Monopolistic Kenya Power seeks other revenue avenues

Kenya Power has once again shocked Kenyans after it announced plans to commercialize its garage and lease out idle land to boost the company’s electricity sales by increasing profit avenues. Though Mr. Ngugi did not give the exact monetary potential of the leasing and the garage, he believes that the number of vehicles on our roads makes the business likely to pick up and generate revenue for the electricity company.

“We have a transport section and we want to open that as a public garage since it is idle at the moment. We also want to lease out idle land,” said the CEO, Mr. Bernard Ngugi.

Kenyans could not, however, understand how a monopoly company like Kenya Power can be making a loss or eyeing to generate revenues from a different avenue when they already have the whole market to control. Kenya Power’s latest financial records for the year ended June 2019 released last week shows that the company’s profit dropped by 91.98 percent, from Sh3.27B in 2018 to Sh262M in 2019.

Kenya Power will lease the idle pieces of land it holds in Mombasa, Nakuru, Eldoret, Nairobi, and Nyeri. The firm’s board intends to expand its fiber business that was started 10 years ago. The fiber optic cable rides on the existing extensive power transmission and distribution lines across the country and the electricity company has been contracted by giant telecommunication operators in the country such as Safaricom, Airtel, Liquid Telecom Ltd, Jamii Telecommunications, Indigo Telecommunication Ltd and Wananchi Telecom Ltd to offer telecommunications network.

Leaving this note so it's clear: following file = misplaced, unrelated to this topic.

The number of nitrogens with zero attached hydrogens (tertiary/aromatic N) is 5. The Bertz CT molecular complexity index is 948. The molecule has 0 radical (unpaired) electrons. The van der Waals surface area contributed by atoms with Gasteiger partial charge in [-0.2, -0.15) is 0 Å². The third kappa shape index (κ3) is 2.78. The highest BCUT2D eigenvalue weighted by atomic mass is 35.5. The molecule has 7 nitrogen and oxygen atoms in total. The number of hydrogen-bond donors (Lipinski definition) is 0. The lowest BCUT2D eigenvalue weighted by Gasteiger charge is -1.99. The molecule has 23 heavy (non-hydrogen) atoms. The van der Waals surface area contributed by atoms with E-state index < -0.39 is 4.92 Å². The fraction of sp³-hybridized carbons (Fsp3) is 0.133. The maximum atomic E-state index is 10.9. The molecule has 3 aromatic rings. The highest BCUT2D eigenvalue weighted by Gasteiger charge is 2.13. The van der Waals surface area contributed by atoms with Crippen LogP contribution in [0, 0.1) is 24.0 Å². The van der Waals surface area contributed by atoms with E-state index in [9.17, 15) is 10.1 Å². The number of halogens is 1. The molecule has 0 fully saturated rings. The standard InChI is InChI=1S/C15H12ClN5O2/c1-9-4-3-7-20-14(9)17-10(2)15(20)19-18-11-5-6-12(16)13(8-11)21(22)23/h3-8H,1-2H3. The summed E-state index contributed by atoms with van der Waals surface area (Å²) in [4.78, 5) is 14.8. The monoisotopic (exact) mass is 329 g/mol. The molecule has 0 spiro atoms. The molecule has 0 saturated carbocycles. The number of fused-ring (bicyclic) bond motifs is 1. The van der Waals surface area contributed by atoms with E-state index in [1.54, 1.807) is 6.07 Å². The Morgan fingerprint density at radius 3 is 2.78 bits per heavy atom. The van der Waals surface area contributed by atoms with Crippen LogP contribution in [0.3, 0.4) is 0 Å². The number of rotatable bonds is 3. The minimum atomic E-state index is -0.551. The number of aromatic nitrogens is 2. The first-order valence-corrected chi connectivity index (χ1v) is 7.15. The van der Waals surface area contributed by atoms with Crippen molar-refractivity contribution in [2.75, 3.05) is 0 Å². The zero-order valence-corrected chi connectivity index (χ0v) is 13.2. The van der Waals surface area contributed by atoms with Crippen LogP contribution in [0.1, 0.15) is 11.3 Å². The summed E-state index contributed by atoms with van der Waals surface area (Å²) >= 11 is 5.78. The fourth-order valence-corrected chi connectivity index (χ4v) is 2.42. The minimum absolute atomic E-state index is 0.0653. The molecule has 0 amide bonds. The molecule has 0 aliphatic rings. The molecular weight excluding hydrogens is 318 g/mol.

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“The fiber business gives an average of Sh500 million and we want to incrementally improve on this investment to increase leasing to the telcos. We still believe it is a lucrative business and we have started injecting in new capital,” MD Mr. Ngugi told the Nation.

The Kenyan government in 2018 ruled out plans to license new entrants in the electricity distribution and retail market. Kenya Power continues to enjoy a market dominance despite many cases of corruption, overcharging of its customers and recently the irregular KSH 4.5 Billion tendering scandal that led to the firing of its top executives including former CEO, Ken Tarus.

READ ALSO: No, Kenya Power is not stealing from you – it’s just but payback time

Enock Bett
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Enock Bett

Digital Media Enthusiast|Tech, Business, Corporate Affairs, Politics, and Governance. [No Modes] EMAIL: [email protected]

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